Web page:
- Court: Intellectual Property Archives
- Area(s) of Law: Patents
- Date Filed: 12-01-2011
- Case #: No: 2011 – 1091
- Judge(s)/Court Below: Rader, Linn and Dyk
- Full Text Opinion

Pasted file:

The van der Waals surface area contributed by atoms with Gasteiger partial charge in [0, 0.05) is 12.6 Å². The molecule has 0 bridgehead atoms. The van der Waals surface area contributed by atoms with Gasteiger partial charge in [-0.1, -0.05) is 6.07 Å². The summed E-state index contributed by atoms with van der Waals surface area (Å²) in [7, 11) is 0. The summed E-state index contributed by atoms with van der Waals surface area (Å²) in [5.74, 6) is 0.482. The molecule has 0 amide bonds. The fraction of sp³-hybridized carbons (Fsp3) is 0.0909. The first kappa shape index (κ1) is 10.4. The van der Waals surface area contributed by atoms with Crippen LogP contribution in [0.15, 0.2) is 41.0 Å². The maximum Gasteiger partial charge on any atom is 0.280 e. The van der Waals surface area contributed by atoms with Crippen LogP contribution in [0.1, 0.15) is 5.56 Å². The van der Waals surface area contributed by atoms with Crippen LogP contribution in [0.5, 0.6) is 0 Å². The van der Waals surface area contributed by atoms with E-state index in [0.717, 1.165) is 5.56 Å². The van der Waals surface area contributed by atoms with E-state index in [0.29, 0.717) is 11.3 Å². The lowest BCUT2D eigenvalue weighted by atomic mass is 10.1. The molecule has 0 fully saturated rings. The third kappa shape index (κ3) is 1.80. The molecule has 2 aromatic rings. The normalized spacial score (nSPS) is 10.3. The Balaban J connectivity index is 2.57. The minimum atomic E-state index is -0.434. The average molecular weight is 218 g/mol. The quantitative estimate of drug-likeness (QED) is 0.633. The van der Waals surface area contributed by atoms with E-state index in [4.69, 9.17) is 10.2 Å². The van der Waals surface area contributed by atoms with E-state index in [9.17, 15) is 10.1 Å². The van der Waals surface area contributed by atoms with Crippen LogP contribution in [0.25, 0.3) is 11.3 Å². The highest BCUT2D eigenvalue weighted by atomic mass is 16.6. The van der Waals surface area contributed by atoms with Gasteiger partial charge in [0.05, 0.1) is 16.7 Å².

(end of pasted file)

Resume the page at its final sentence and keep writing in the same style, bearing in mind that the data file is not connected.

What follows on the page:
Teva Pharmaceuticals Industries Ltd. (“Teva”) appealed from the Eastern District of Pennsylvania's entry of summary judgment in favor of AstraZeneca Pharmaceuticals (“AstraZeneca”), holding that AstraZeneca’s early development of the drug “Crestor”, which was used for the treatment of dyslipidemia (too high or too low lipid levels in the bloodstream), satisfied the requirements for prior invention. A challenger claiming invalidity of a patent can prove that it was the first inventor by proving that it reduced its invention to practice first, or that it was the first party to conceive of the invention and then exercised reasonable diligence in reducing it to practice. The court followed precedent that conception occurs when the inventor has a specific, settled idea, a particular solution to the problem at hand, but the inventor need not understand precisely why his invention works in order to achieve an actual reduction to practice. The court held that this means that to establish prior invention, the party asserting it must prove that it “appreciated” what it had made, and that the prior inventor does not need to know everything about how or why its invention worked. Nor must it conceive of its invention using the same words as the patentee would later use to claim it. Because AstraZeneca “appreciated” what it had made, because they recognized that they had produced a new form of matter, even though they didn’t know everything about how or why it worked, it was indicative that they conceived of the invention, the ruling of the District Court was AFFIRMED.